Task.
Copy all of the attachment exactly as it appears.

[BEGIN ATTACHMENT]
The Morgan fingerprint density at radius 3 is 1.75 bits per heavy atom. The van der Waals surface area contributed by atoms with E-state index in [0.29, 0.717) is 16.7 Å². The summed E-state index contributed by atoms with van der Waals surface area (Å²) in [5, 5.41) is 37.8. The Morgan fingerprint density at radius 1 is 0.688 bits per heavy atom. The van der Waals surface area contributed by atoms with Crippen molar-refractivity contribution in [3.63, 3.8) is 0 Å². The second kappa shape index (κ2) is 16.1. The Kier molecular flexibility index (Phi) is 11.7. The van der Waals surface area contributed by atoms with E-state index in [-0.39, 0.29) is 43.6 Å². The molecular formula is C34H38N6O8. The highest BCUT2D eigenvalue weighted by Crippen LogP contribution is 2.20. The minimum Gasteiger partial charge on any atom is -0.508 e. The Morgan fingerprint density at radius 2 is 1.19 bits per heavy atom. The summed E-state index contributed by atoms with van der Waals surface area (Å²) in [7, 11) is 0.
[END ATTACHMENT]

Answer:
The Morgan fingerprint density at radius 3 is 1.75 bits per heavy atom. The van der Waals surface area contributed by atoms with E-state index in [0.29, 0.717) is 16.7 Å². The summed E-state index contributed by atoms with van der Waals surface area (Å²) in [5, 5.41) is 37.8. The Morgan fingerprint density at radius 1 is 0.688 bits per heavy atom. The van der Waals surface area contributed by atoms with Crippen molar-refractivity contribution in [3.63, 3.8) is 0 Å². The second kappa shape index (κ2) is 16.1. The Kier molecular flexibility index (Phi) is 11.7. The van der Waals surface area contributed by atoms with E-state index in [-0.39, 0.29) is 43.6 Å². The molecular formula is C34H38N6O8. The highest BCUT2D eigenvalue weighted by Crippen LogP contribution is 2.20. The minimum Gasteiger partial charge on any atom is -0.508 e. The Morgan fingerprint density at radius 2 is 1.19 bits per heavy atom. The summed E-state index contributed by atoms with van der Waals surface area (Å²) in [7, 11) is 0.